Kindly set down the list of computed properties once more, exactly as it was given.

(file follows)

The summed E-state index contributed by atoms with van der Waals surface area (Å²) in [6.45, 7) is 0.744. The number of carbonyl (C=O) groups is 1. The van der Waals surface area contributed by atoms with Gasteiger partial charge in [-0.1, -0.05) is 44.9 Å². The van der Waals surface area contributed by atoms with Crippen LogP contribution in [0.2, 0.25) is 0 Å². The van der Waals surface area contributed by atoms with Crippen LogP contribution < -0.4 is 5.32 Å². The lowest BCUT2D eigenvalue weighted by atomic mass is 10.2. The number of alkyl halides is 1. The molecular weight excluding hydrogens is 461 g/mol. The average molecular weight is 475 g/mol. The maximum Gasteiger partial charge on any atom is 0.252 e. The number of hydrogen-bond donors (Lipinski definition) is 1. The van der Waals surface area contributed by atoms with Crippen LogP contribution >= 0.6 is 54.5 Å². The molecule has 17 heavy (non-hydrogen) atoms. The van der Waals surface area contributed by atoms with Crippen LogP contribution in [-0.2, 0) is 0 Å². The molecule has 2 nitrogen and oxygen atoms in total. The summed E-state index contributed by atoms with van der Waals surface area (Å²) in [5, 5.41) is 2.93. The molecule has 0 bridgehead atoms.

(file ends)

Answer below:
The summed E-state index contributed by atoms with van der Waals surface area (Å²) in [6.45, 7) is 0.744. The number of carbonyl (C=O) groups is 1. The van der Waals surface area contributed by atoms with Gasteiger partial charge in [-0.1, -0.05) is 44.9 Å². The van der Waals surface area contributed by atoms with Crippen LogP contribution in [0.2, 0.25) is 0 Å². The van der Waals surface area contributed by atoms with Crippen LogP contribution < -0.4 is 5.32 Å². The lowest BCUT2D eigenvalue weighted by atomic mass is 10.2. The number of alkyl halides is 1. The molecular weight excluding hydrogens is 461 g/mol. The average molecular weight is 475 g/mol. The maximum Gasteiger partial charge on any atom is 0.252 e. The number of hydrogen-bond donors (Lipinski definition) is 1. The van der Waals surface area contributed by atoms with Crippen LogP contribution >= 0.6 is 54.5 Å². The molecule has 17 heavy (non-hydrogen) atoms. The van der Waals surface area contributed by atoms with Crippen LogP contribution in [-0.2, 0) is 0 Å². The molecule has 2 nitrogen and oxygen atoms in total. The summed E-state index contributed by atoms with van der Waals surface area (Å²) in [5, 5.41) is 2.93. The molecule has 0 bridgehead atoms.